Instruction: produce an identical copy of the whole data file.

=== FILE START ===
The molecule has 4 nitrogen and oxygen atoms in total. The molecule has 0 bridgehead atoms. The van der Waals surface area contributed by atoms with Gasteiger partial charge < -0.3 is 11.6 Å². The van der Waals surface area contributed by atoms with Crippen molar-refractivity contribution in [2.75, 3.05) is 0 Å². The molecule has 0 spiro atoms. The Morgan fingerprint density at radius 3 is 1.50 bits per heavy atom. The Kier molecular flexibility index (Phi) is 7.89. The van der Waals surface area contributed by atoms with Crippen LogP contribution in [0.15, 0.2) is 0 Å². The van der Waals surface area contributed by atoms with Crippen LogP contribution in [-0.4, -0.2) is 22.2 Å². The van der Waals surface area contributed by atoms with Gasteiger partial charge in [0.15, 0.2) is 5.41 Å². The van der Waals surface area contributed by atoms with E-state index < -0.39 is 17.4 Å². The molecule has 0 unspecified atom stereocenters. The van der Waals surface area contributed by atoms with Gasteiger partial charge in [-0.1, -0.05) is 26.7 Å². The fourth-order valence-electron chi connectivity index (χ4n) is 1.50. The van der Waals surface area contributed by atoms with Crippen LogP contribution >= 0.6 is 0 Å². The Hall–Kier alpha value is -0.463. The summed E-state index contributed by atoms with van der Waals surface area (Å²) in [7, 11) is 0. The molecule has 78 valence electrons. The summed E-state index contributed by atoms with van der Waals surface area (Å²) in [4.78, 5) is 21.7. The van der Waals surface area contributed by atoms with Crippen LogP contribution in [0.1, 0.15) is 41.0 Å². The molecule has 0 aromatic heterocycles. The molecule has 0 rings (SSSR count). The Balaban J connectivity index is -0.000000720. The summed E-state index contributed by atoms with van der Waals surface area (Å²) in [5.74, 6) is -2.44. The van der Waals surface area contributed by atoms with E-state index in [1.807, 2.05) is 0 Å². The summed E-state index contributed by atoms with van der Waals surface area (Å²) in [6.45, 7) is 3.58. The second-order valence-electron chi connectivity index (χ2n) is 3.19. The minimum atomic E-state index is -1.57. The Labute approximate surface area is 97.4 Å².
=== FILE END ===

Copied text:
The molecule has 4 nitrogen and oxygen atoms in total. The molecule has 0 bridgehead atoms. The van der Waals surface area contributed by atoms with Gasteiger partial charge < -0.3 is 11.6 Å². The van der Waals surface area contributed by atoms with Crippen molar-refractivity contribution in [2.75, 3.05) is 0 Å². The molecule has 0 spiro atoms. The Morgan fingerprint density at radius 3 is 1.50 bits per heavy atom. The Kier molecular flexibility index (Phi) is 7.89. The van der Waals surface area contributed by atoms with Crippen LogP contribution in [0.15, 0.2) is 0 Å². The van der Waals surface area contributed by atoms with Crippen LogP contribution in [-0.4, -0.2) is 22.2 Å². The van der Waals surface area contributed by atoms with Gasteiger partial charge in [0.15, 0.2) is 5.41 Å². The van der Waals surface area contributed by atoms with E-state index < -0.39 is 17.4 Å². The molecule has 0 unspecified atom stereocenters. The van der Waals surface area contributed by atoms with Gasteiger partial charge in [-0.1, -0.05) is 26.7 Å². The fourth-order valence-electron chi connectivity index (χ4n) is 1.50. The van der Waals surface area contributed by atoms with Crippen LogP contribution >= 0.6 is 0 Å². The Hall–Kier alpha value is -0.463. The summed E-state index contributed by atoms with van der Waals surface area (Å²) in [7, 11) is 0. The molecule has 78 valence electrons. The summed E-state index contributed by atoms with van der Waals surface area (Å²) in [4.78, 5) is 21.7. The van der Waals surface area contributed by atoms with Crippen LogP contribution in [0.1, 0.15) is 41.0 Å². The molecule has 0 aromatic heterocycles. The molecule has 0 rings (SSSR count). The Balaban J connectivity index is -0.000000720. The summed E-state index contributed by atoms with van der Waals surface area (Å²) in [5.74, 6) is -2.44. The van der Waals surface area contributed by atoms with E-state index in [1.807, 2.05) is 0 Å². The summed E-state index contributed by atoms with van der Waals surface area (Å²) in [6.45, 7) is 3.58. The second-order valence-electron chi connectivity index (χ2n) is 3.19. The minimum atomic E-state index is -1.57. The Labute approximate surface area is 97.4 Å².